A survey by PwC concludes that global financial incumbents could lose nearly 25% of their business to fintechs over the next 3-5 years. Nearly 90% of those polled by the accountant are worried parts of their business are already at risk to fast evolving startups.
Based on responses from over 1,300 senior financial services and fintech executives from 71 different countries, PwC’s 2017 Global Fintech Survey finds legacy industry executives most concerned about the impact fintechs are beginning to have in areas such as payments, money transfers and personal finance.
The survey reveals that in an effort to combat the threat from fintechs nearly 80% of institutions are increasing internal efforts to innovate. More than half of them now say that disruption is very much at the heart of their strategy. PwC notes that as well as focusing on in-house innovation, institutions are increasingly purchasing the services of fintech companies, with its latest survey showing 31% of incumbents doing so compared to 22% last year.
Increasingly for incumbents it is also becoming a case of “if you can’t beat them, join them” with institutions moving to partner up formally with fintech companies – more than 80% plan to do just that over the next three to five years to help accelerate their plans for innovation, according to PwC.
Drilling down to specific technologies, the survey notes that to provide a new digital experience for their customers, incumbents are focusing on integrating their legacy systems with data analytics and mobile technologies (see chart below). PwC says that once these systems are able to keep pace with the more agile systems of fintech companies, traditional institutions will be able to invest in the technological advances that larger fintech companies are already beginning to focus on such as AI, blockchain and biometrics. Such technological advances will not only create a new digital experience for the customer, but will also create increased security, more agile processes, and reduce costs, it says.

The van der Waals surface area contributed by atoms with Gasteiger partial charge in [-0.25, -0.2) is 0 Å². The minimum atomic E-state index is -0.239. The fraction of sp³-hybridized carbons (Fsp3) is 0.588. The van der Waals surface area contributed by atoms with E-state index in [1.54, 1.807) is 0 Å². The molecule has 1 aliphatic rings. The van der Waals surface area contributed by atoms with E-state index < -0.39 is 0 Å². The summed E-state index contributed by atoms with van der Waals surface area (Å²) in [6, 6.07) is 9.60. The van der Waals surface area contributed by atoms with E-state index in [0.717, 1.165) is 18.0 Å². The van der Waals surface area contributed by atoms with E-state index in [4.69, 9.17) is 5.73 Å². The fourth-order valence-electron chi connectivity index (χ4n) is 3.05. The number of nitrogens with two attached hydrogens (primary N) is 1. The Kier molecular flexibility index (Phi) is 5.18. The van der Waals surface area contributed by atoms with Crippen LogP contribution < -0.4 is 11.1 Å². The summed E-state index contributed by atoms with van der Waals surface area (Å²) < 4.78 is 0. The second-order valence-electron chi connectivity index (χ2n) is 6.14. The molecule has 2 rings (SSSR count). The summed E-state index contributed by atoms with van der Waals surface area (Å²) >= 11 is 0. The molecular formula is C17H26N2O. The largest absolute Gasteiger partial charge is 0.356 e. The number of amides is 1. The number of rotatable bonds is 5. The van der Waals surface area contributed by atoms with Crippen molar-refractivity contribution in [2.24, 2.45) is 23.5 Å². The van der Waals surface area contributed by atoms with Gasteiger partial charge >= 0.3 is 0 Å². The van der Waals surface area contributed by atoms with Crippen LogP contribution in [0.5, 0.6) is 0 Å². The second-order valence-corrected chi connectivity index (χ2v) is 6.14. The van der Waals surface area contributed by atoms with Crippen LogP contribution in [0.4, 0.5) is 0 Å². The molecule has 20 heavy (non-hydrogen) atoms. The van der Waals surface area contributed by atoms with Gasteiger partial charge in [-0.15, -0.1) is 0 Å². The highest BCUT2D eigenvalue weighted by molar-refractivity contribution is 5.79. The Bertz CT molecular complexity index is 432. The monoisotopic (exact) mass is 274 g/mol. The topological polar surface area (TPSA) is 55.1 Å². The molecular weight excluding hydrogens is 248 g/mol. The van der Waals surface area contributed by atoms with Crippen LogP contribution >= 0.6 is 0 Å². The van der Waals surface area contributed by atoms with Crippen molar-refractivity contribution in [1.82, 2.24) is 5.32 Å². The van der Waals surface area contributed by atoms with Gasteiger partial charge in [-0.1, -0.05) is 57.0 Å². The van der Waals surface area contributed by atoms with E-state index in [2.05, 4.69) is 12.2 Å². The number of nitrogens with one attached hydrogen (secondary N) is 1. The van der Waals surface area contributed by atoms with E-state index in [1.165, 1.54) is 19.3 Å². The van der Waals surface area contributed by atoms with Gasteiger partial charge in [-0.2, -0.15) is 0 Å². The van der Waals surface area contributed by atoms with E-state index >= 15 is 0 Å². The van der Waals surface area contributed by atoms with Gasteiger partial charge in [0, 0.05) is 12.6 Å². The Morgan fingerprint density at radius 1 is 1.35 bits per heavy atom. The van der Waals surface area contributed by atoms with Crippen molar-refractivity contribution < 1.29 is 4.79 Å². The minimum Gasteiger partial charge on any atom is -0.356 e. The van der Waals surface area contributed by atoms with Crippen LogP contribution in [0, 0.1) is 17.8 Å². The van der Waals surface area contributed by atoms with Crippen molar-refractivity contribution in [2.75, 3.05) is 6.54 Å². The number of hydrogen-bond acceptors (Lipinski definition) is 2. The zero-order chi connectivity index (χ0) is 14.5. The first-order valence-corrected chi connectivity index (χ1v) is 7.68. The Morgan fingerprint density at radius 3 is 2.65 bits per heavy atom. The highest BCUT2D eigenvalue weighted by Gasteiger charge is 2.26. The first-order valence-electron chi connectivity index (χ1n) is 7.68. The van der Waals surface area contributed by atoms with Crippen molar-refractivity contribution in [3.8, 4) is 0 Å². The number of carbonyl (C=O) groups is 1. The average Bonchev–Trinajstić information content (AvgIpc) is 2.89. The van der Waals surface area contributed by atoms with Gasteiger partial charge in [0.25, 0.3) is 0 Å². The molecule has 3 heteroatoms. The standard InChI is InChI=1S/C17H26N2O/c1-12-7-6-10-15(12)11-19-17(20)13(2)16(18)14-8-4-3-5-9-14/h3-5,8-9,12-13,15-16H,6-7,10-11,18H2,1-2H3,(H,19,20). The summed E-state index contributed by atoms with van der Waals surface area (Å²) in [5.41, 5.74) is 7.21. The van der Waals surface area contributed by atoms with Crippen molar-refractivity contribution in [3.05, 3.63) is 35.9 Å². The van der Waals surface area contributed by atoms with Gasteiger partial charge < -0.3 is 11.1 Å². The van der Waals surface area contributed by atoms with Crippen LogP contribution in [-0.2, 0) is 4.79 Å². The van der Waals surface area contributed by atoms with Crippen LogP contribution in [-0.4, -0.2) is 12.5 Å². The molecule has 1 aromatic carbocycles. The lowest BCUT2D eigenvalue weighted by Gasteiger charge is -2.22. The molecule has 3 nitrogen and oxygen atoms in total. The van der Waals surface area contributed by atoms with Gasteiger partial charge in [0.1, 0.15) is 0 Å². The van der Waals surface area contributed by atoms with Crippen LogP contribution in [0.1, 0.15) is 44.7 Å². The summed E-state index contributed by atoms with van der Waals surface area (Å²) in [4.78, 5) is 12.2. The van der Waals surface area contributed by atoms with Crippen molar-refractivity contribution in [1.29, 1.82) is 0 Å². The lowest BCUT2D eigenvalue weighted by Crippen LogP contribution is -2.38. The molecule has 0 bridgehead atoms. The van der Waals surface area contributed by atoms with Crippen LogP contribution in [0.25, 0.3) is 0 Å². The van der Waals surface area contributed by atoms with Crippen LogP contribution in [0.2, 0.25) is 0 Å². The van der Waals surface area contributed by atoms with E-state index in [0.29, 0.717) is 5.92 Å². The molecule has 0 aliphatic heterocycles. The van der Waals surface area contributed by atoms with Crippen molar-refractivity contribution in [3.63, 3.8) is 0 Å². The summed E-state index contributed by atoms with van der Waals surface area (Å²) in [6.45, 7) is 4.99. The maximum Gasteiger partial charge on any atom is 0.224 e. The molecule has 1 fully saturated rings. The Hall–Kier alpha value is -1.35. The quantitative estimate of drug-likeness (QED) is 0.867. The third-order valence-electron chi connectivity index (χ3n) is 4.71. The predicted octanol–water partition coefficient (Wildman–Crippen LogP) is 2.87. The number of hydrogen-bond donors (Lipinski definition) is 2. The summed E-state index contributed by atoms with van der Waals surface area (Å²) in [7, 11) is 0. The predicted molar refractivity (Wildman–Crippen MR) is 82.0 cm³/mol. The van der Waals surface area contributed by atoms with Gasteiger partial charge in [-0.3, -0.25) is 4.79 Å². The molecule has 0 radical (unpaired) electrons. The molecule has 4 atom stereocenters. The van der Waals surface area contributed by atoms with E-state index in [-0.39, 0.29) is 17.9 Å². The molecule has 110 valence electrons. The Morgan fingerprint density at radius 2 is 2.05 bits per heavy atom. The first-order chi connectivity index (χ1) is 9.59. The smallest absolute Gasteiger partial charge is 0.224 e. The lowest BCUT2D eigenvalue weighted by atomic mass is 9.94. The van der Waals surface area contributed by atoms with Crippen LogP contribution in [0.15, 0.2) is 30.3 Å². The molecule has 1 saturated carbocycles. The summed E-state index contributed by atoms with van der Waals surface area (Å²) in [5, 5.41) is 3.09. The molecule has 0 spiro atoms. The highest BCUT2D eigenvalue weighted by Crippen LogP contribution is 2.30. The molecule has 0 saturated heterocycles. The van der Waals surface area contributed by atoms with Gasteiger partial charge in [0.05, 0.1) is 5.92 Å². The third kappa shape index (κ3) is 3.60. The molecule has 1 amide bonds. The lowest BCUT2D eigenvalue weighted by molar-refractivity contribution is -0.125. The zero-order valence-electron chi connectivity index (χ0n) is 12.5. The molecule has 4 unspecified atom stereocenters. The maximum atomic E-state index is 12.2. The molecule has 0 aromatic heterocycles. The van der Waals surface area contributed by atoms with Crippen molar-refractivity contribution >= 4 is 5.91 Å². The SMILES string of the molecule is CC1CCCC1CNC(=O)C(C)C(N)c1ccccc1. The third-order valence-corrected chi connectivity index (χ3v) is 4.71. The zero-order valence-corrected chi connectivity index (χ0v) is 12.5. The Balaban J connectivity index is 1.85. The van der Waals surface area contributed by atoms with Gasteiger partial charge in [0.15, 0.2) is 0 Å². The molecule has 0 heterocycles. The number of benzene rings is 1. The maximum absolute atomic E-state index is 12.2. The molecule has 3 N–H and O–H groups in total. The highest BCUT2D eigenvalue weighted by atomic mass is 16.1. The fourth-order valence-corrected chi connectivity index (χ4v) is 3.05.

Focus on AI and blockchain
As it stands, the survey finds that 46% of large fintech companies are investing in AI versus 30% of large financial institutions. Blockchain technology, meanwhile, is starting to move out of the innovation labs and towards commercialisation, with 77% of financial institutions surveyed expecting to adopt the technology as part of an in production system or process by 2020.
PwC believes this increased adoption of blockchain technology will have a notable effect on payments and trade infrastructure, digital identity management, and post-trade settlement as these areas present the most relevant business use cases of blockchain in the financial services sector. “With mainstream blockchain arriving soon, regulators need to prepare to ensure financial institutions can make use of the technology in an effective manner,” it adds.
The tougher post crisis regulatory environment is regarded by incumbents as a potential barrier to change and a source of uncertainty. Over half of institutional respondents to the PwC survey cite data storage, privacy and protection as the main regulatory barriers to innovation. Other major barriers cited are digital identity authentication and AML/KYC issues. Great store is therefore being set by regtech, which uses new technologies like AI, biometrics and cloud to develop innovative solutions for dealing with regulatory requirements and compliance matters.
The PwC report authors note that consumer trends too suggest fintechs will make life tougher for incumbent institutions. The accountant’s De Novo fintech intelligence platform’s latest monthly consumer survey indicates that 30% of consumers plan to increase their usage of non-traditional financial services providers and only 39% plan to continue using solely traditional service providers.
The authors conclude: “Fintech has had a staggering effect on the market in the past year. Funding for fintech projects is moving from a venture capitalist dominated field to a more mainstream investment field while financial Institutions and fintech companies are moving closer together and redrawing the lines that separate them.”